We woke up early to pitch water, our regular morning routine, and once again I was shown up by the local Ugandan youth. I take a small amount of comfort in knowing they have been doing this their whole lives..but the competitive side of me feels the strong need to train for my next visit to Uganda : ) Today was the first in a series of days that we would be working on filling in the foundation for the new Hopeful School building. It took us about forty minutes to walk there. The walk certainly put in perspective the effort that the local students make just to attend and receive an education.
When we arrived, I was blown away by what I saw. Not only were a majority of the kids already hard at work, but their families were as well. Now I understand the extent to which this community values educational opportunities for the youth. It warmed my heart to know that while they all have many pressures at home, their priority was building the school. Now when I say they were working, I mean they were WORKIN'. The majority of the work was hoeing, digging, and loading up wheelbarrows and baskets to fill in the foundation. From the kids, to the parents, to the grandparents - everyone was so strong and relentless in their efforts. They probably found our attempts at this type of work extremely entertaining. Regardless, they were all so appreciative of our help and made sure to let us know throughout the day.
A number of individuals who work with the organization have said that we provide the people in the Masaka community with hope simply by being there and giving our time. Seeing the way this community banded together to build this school, gives me hope in the good nature and selflessness of people. The fact that, despite the poverty they face every day these individuals are able to unite for a greater cause, is a mighty good sign for humanity. I have been told that there is no such thing as true altruism, and that might be true, but I do believe that their actions are about as close as one could get. It brings up that old familiar feeling of who has it better off. I feel very privileged for having grown up in a loving household where there was always food on the table, a bed to sleep in, and so many opportunities to grow as an individual. I have always felt a strong pull towards a life dedicated to granting those less fortunate, with similar opportunities. Somewhere along the way I realized that those I would consider less fortunate have provided me with just as many opportunities as I have provided them. I have learned to see things from a different perspective, what real hard work is, to be light-hearted, and to truly appreciate each new day.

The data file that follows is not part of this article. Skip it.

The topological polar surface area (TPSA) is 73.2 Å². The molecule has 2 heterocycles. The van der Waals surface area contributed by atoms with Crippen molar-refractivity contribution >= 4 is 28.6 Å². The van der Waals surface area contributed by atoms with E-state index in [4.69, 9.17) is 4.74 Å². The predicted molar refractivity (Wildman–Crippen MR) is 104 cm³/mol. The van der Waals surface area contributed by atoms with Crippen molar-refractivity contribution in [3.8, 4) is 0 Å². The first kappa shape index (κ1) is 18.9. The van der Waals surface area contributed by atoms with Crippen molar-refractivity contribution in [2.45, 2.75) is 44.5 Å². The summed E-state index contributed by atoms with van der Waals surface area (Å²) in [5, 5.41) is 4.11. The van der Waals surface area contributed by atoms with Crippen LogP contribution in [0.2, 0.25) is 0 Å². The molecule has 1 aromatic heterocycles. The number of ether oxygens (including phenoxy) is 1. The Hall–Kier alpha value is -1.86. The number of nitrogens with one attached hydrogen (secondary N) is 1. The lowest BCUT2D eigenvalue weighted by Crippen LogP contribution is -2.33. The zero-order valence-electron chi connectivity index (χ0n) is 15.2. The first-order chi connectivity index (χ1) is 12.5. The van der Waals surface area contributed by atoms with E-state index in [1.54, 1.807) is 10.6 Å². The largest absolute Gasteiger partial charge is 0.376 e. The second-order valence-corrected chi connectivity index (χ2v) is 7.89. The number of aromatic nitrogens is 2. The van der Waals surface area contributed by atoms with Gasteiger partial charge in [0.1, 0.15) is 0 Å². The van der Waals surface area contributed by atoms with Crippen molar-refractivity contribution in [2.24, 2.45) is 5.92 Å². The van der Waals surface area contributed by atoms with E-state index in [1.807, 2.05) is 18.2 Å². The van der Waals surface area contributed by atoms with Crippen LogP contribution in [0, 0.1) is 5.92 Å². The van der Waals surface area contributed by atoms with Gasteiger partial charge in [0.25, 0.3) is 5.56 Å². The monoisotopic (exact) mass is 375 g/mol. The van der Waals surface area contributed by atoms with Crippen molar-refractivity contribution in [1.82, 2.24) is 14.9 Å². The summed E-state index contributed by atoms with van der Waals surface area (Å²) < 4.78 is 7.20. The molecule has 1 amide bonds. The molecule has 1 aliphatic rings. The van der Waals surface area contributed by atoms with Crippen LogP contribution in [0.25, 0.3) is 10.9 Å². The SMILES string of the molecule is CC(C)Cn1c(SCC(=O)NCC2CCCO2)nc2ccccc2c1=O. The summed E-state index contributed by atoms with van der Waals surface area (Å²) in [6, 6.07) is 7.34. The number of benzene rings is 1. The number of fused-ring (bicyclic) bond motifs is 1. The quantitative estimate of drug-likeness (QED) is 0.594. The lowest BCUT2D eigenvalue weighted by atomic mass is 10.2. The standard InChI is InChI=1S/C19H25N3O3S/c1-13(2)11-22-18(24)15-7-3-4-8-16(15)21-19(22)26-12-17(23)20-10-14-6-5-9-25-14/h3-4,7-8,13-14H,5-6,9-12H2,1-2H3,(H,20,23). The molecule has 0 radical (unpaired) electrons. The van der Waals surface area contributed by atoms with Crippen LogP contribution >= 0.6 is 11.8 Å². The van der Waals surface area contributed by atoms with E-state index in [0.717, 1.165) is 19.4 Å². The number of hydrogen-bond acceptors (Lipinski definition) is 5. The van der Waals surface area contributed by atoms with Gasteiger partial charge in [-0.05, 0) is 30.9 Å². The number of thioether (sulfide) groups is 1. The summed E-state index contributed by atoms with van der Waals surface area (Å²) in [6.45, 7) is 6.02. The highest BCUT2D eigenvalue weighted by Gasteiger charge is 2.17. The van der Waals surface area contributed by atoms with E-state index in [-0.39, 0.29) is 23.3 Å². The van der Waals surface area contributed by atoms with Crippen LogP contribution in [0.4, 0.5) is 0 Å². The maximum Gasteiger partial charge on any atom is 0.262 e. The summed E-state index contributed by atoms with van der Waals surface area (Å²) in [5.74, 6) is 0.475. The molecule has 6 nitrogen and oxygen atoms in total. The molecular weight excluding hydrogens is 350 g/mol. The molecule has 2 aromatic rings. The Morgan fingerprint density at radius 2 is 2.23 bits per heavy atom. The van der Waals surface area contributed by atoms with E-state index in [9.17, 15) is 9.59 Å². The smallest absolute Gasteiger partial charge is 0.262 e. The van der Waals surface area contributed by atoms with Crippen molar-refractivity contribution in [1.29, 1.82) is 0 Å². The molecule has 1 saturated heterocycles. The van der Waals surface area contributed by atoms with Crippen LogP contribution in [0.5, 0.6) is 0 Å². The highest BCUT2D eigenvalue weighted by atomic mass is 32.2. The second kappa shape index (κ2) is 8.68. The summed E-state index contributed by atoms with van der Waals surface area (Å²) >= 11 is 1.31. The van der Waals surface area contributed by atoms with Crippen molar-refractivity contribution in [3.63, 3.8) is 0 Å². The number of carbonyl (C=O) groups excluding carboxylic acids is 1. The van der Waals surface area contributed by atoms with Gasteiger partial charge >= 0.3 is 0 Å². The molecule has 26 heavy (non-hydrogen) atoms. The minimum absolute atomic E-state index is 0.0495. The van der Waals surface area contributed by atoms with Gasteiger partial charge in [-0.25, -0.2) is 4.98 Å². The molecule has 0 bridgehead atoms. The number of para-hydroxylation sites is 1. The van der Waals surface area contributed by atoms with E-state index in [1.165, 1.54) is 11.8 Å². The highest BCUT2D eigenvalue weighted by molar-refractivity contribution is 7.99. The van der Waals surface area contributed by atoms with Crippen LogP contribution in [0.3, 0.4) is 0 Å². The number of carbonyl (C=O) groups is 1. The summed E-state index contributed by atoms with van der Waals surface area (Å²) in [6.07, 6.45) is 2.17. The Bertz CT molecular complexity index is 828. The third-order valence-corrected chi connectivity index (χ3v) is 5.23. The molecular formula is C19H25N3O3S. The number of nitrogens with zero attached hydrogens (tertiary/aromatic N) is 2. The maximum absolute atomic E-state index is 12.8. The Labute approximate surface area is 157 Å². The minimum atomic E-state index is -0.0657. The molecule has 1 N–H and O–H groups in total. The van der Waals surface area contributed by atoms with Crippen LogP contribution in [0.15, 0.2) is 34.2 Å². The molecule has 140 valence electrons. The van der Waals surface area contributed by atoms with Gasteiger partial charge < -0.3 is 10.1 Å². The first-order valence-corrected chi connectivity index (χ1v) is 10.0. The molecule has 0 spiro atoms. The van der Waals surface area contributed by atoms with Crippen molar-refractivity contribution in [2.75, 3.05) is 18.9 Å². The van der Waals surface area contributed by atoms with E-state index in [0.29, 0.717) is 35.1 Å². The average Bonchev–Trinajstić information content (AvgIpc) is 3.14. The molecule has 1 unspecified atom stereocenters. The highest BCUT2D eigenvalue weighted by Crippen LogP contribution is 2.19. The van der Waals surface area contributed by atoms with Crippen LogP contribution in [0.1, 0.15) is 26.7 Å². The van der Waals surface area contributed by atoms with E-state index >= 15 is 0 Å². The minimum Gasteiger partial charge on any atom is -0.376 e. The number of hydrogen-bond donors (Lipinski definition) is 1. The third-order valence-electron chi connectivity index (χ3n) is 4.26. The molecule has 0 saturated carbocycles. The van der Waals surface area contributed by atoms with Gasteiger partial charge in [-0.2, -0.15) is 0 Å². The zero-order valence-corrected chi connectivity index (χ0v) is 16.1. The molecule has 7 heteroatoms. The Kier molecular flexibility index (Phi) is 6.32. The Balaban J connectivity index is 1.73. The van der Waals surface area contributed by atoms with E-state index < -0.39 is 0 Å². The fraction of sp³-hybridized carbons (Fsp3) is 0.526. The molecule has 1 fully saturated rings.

Three for the day - new friends, grass (i will never take all of our nice fresh state side grass for granted again), and inspiration - the many forms it comes in
Thursday was one of my favorite days. After doing some more work, we made visits to the homes of a number of the kids who attend Hopeful. We each gave 20,000 ugandan shillings to buy items including sugar, bread, soap, and flour for the families.
The first home that we visited consisted of grandparents taking care of their own grandchildren and other children who had been orphaned due to the AIDS epidemic in the area. The grandfather was blind and could no longer do any digging and the grandmother was obviously very old and had been fighting off a bad chest cold for the past few weeks. The conditions were very very poor with one small front room and a bedroom behind it where the "beds" consisted of nothing more than small mats on the floor. While the grandmother had been unable to join in on the building of the school due to her cold, John informed us that she is one of the most heavily involved in Hopeful. There were six kids living with them and I recognized a number of their faces right away. I was very humbled by the experience. As little as there was in external wealth, their love for each other and for the little they did have was tangible. That ran true in each home that we visited including the last one.
The final visit we made was to my family (everyone was designated a family). The second we pulled up I recognized both the little boy and the grandfather. The little boy was John, the first kid I interacted with on Tuesday when we visited Hopeful. The grandfather was one of the individuals I had been digging with at the school the day before. He spoke some english, which made the interaction much easier. I told him that his hard work was my constant motivation to keep working hard and he told me the same! Isn't it funny how that works. After giving many thanks and hugs, he mentioned that times have been hard and that it is difficult to cultivate the land as he is getting older and the children are still too young to contribute. I gave him some extra money in the hopes that it could make a small difference
The most eye opening part of the visits for me was seeing the kids in their homes. Just earlier that day, those same kids were just that - kids. In my eyes, they were carefree, playful and had smiles you couldn't wipe away if you tried. Interacting in that school setting, you would not believe the level of poverty they face at home. Although I was fully aware (even before the home visits), that the conditions in this area are extremely rough, it is so easy to forget due to the unbelievably positive nature of every single kid. After being invited into their reality, I had a whole new appreciation for their unwaivering resiliency and their never fading smiles.
With that, here are my three: optimism, hard work, and feeling at home in a new place
|first home visit|
|boda boda ride. nice n cozy|